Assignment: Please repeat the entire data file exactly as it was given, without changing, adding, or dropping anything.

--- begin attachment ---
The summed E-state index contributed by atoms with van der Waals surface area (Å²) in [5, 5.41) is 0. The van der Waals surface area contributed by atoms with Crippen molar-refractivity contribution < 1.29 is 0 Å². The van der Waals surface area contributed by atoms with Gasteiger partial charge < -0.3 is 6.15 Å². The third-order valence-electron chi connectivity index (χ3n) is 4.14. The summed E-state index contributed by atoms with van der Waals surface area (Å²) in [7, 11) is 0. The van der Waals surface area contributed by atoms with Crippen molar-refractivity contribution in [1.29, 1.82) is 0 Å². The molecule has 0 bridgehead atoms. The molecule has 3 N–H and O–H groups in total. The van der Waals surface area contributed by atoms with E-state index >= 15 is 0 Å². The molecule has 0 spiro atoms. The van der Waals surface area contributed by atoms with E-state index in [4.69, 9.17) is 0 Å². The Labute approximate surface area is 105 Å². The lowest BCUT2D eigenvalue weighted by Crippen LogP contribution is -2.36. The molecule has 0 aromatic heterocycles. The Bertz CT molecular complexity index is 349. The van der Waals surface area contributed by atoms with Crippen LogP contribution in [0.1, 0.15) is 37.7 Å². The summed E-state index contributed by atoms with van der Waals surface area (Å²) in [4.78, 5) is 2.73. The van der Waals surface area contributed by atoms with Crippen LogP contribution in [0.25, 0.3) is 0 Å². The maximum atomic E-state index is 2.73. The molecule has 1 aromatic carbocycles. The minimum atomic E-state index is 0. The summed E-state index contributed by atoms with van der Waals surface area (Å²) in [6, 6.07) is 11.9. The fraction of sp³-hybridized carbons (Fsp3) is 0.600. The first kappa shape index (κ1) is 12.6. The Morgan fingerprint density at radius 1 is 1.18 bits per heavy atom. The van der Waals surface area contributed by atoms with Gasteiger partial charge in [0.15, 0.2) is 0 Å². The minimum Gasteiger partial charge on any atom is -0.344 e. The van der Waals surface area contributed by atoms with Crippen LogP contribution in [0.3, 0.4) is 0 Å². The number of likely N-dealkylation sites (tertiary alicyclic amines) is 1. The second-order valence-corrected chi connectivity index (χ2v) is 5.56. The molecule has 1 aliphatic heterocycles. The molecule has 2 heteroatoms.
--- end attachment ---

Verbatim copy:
The summed E-state index contributed by atoms with van der Waals surface area (Å²) in [5, 5.41) is 0. The van der Waals surface area contributed by atoms with Crippen molar-refractivity contribution < 1.29 is 0 Å². The van der Waals surface area contributed by atoms with Gasteiger partial charge < -0.3 is 6.15 Å². The third-order valence-electron chi connectivity index (χ3n) is 4.14. The summed E-state index contributed by atoms with van der Waals surface area (Å²) in [7, 11) is 0. The van der Waals surface area contributed by atoms with Crippen molar-refractivity contribution in [1.29, 1.82) is 0 Å². The molecule has 0 bridgehead atoms. The molecule has 3 N–H and O–H groups in total. The van der Waals surface area contributed by atoms with E-state index >= 15 is 0 Å². The molecule has 0 spiro atoms. The van der Waals surface area contributed by atoms with E-state index in [4.69, 9.17) is 0 Å². The Labute approximate surface area is 105 Å². The lowest BCUT2D eigenvalue weighted by Crippen LogP contribution is -2.36. The molecule has 0 aromatic heterocycles. The Bertz CT molecular complexity index is 349. The van der Waals surface area contributed by atoms with Crippen LogP contribution in [0.1, 0.15) is 37.7 Å². The summed E-state index contributed by atoms with van der Waals surface area (Å²) in [4.78, 5) is 2.73. The van der Waals surface area contributed by atoms with Crippen LogP contribution in [0.25, 0.3) is 0 Å². The maximum atomic E-state index is 2.73. The molecule has 1 aromatic carbocycles. The minimum atomic E-state index is 0. The summed E-state index contributed by atoms with van der Waals surface area (Å²) in [6, 6.07) is 11.9. The fraction of sp³-hybridized carbons (Fsp3) is 0.600. The first kappa shape index (κ1) is 12.6. The Morgan fingerprint density at radius 1 is 1.18 bits per heavy atom. The van der Waals surface area contributed by atoms with Gasteiger partial charge in [0.15, 0.2) is 0 Å². The minimum Gasteiger partial charge on any atom is -0.344 e. The van der Waals surface area contributed by atoms with Crippen LogP contribution in [0.3, 0.4) is 0 Å². The number of likely N-dealkylation sites (tertiary alicyclic amines) is 1. The second-order valence-corrected chi connectivity index (χ2v) is 5.56. The molecule has 1 aliphatic heterocycles. The molecule has 2 heteroatoms.